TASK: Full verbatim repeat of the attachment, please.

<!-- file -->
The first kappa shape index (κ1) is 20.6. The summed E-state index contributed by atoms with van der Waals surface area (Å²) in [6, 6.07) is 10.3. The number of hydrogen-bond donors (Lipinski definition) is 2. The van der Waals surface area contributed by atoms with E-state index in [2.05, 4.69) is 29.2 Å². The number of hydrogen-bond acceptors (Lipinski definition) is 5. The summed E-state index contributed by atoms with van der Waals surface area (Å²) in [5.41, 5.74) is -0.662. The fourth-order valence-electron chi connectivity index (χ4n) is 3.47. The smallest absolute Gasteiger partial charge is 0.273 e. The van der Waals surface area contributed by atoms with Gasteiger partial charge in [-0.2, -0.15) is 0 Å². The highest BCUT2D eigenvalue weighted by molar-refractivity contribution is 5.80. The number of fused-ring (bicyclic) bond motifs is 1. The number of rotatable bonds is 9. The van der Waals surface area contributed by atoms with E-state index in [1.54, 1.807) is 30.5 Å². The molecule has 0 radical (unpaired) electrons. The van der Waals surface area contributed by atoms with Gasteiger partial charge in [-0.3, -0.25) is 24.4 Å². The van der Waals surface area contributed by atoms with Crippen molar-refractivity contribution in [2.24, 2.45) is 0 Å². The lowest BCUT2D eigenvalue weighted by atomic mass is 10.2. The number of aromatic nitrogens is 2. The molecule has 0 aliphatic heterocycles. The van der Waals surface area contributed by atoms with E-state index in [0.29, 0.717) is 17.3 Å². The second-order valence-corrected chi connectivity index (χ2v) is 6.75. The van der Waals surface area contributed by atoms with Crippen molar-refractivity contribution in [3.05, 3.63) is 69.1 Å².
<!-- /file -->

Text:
The first kappa shape index (κ1) is 20.6. The summed E-state index contributed by atoms with van der Waals surface area (Å²) in [6, 6.07) is 10.3. The number of hydrogen-bond donors (Lipinski definition) is 2. The van der Waals surface area contributed by atoms with E-state index in [2.05, 4.69) is 29.2 Å². The number of hydrogen-bond acceptors (Lipinski definition) is 5. The summed E-state index contributed by atoms with van der Waals surface area (Å²) in [5.41, 5.74) is -0.662. The fourth-order valence-electron chi connectivity index (χ4n) is 3.47. The smallest absolute Gasteiger partial charge is 0.273 e. The van der Waals surface area contributed by atoms with Gasteiger partial charge in [-0.2, -0.15) is 0 Å². The highest BCUT2D eigenvalue weighted by molar-refractivity contribution is 5.80. The number of fused-ring (bicyclic) bond motifs is 1. The number of rotatable bonds is 9. The van der Waals surface area contributed by atoms with E-state index in [1.54, 1.807) is 30.5 Å². The molecule has 0 radical (unpaired) electrons. The van der Waals surface area contributed by atoms with Gasteiger partial charge in [-0.3, -0.25) is 24.4 Å². The van der Waals surface area contributed by atoms with Crippen molar-refractivity contribution in [2.24, 2.45) is 0 Å². The lowest BCUT2D eigenvalue weighted by atomic mass is 10.2. The number of aromatic nitrogens is 2. The molecule has 0 aliphatic heterocycles. The van der Waals surface area contributed by atoms with E-state index in [0.29, 0.717) is 17.3 Å². The second-order valence-corrected chi connectivity index (χ2v) is 6.75. The van der Waals surface area contributed by atoms with Crippen molar-refractivity contribution in [3.05, 3.63) is 69.1 Å².